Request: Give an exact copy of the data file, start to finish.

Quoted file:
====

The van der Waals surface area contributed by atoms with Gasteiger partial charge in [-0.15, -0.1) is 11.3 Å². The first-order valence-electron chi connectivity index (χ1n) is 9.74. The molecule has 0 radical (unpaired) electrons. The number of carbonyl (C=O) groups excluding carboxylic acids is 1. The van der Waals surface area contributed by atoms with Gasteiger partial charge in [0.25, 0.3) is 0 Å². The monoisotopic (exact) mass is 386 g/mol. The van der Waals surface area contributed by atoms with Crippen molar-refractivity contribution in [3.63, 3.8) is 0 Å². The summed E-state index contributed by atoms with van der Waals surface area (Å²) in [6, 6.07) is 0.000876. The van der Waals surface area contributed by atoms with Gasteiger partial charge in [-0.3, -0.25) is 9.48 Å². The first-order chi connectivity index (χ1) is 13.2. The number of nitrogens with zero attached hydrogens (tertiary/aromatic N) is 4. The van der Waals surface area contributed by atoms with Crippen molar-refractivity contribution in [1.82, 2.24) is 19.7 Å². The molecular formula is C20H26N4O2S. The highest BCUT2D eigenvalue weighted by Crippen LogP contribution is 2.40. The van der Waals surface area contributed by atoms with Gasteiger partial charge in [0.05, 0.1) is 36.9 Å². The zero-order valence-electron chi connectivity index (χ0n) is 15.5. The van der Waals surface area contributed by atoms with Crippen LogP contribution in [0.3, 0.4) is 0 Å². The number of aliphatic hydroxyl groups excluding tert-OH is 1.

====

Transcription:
The van der Waals surface area contributed by atoms with Gasteiger partial charge in [-0.15, -0.1) is 11.3 Å². The first-order valence-electron chi connectivity index (χ1n) is 9.74. The molecule has 0 radical (unpaired) electrons. The number of carbonyl (C=O) groups excluding carboxylic acids is 1. The van der Waals surface area contributed by atoms with Gasteiger partial charge in [0.25, 0.3) is 0 Å². The monoisotopic (exact) mass is 386 g/mol. The van der Waals surface area contributed by atoms with Crippen molar-refractivity contribution in [3.63, 3.8) is 0 Å². The summed E-state index contributed by atoms with van der Waals surface area (Å²) in [6, 6.07) is 0.000876. The van der Waals surface area contributed by atoms with Gasteiger partial charge in [-0.3, -0.25) is 9.48 Å². The first-order chi connectivity index (χ1) is 13.2. The number of nitrogens with zero attached hydrogens (tertiary/aromatic N) is 4. The van der Waals surface area contributed by atoms with Crippen molar-refractivity contribution in [1.82, 2.24) is 19.7 Å². The molecular formula is C20H26N4O2S. The highest BCUT2D eigenvalue weighted by Crippen LogP contribution is 2.40. The van der Waals surface area contributed by atoms with Gasteiger partial charge in [0.05, 0.1) is 36.9 Å². The zero-order valence-electron chi connectivity index (χ0n) is 15.5. The van der Waals surface area contributed by atoms with Crippen LogP contribution in [0.3, 0.4) is 0 Å². The number of aliphatic hydroxyl groups excluding tert-OH is 1.